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March 2022, no. 440


March 2022, no. 440

For M.F.


What is the use of a full moon
now we do not harvest by its light?

There is no one else standing here,
lifting their face to the star-studded sky.

Do you see the moon’s craters, its dark side?
It simply hangs there, brilliant white –


In the living room the children
and I mime spinning on an axis.

We tread an elliptical path around
the sun of the dying woman. Later,

she gifts me six pieces of gold.
Weight of a blessing from the living:

a Möbius bangle, blue sapphires in bezels.
Her name in Arabic, hanging from a chain.


Almásy said, Every night I cut out my heart,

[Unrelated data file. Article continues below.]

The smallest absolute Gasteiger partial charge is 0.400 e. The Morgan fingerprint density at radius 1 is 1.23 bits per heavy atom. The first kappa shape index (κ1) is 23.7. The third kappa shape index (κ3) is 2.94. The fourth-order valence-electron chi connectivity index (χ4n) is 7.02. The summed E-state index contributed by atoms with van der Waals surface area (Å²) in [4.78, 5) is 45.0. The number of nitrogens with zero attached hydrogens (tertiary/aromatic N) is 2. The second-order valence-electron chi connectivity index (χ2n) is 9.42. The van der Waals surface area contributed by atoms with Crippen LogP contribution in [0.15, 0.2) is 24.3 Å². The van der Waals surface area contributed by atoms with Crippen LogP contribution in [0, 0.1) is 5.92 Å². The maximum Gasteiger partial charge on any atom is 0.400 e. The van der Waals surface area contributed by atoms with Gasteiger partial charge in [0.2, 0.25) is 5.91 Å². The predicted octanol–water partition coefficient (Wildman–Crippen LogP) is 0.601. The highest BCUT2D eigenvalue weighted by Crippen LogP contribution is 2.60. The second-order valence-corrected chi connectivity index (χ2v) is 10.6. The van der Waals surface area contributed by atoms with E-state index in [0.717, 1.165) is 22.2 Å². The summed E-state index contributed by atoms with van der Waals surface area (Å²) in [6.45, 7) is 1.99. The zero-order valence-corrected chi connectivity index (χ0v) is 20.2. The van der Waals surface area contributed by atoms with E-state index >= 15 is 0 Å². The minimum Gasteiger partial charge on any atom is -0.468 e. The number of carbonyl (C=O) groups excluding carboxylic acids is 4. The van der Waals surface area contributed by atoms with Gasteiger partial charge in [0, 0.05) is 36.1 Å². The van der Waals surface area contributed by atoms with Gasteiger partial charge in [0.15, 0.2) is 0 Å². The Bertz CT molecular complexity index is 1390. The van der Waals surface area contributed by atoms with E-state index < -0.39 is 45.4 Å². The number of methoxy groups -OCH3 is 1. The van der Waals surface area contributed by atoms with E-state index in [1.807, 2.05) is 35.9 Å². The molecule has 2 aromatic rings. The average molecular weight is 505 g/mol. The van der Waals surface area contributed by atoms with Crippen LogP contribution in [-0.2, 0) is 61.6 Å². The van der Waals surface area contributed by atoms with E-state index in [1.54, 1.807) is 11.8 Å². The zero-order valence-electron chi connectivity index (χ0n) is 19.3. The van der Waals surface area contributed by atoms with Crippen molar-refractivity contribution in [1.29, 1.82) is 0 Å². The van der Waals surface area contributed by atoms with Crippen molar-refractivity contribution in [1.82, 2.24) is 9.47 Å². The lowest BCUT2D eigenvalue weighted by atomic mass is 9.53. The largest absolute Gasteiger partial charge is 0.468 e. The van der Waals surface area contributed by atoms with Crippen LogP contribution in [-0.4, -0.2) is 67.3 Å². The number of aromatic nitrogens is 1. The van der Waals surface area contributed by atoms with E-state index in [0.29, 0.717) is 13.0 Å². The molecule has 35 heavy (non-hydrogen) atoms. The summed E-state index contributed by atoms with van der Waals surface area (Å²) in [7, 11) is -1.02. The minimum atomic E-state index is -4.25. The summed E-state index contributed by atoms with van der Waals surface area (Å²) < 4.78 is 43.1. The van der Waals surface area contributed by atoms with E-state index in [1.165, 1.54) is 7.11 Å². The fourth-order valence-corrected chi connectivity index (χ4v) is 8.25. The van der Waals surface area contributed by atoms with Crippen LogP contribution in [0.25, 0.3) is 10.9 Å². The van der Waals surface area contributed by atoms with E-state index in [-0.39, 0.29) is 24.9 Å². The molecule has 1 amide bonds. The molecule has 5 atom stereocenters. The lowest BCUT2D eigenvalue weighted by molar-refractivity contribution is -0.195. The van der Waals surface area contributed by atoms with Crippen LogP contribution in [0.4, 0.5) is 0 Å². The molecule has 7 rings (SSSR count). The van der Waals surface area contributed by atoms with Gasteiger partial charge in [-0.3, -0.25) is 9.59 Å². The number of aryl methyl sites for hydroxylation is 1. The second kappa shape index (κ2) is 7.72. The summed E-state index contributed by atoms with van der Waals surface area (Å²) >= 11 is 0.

but in the morning it was full again.

Black consumes the luminous orb
even as the girl learns how to spell

gibbous, waxing, waning. Do not swallow
the bright coin we place under your tongue.


A bolus of bread. It rises,
it fills with air, it is eaten.

Dust to flesh to dust to dust.
The frozen smiles of family

framed in silver. I draw the curtains.
Moonlight falls across the bedlinen.

Behind your lids, all will fade, and turn to ink.
Outside, a curlew cries. We see the glitter of a scythe.


The Almásy in my poem refers to Count Ladislaus de Almásy, the titular character in Michael Ondaatje’s novel, The English Patient (Bloomsbury, 1992), where the quote is also drawn from.

From the New Issue

Comment (1)

  • Many seemingly separate things brought together here. So simple to read I missed a lot the first and second times through.

    Posted by Paul Voermans
    01 March 2022

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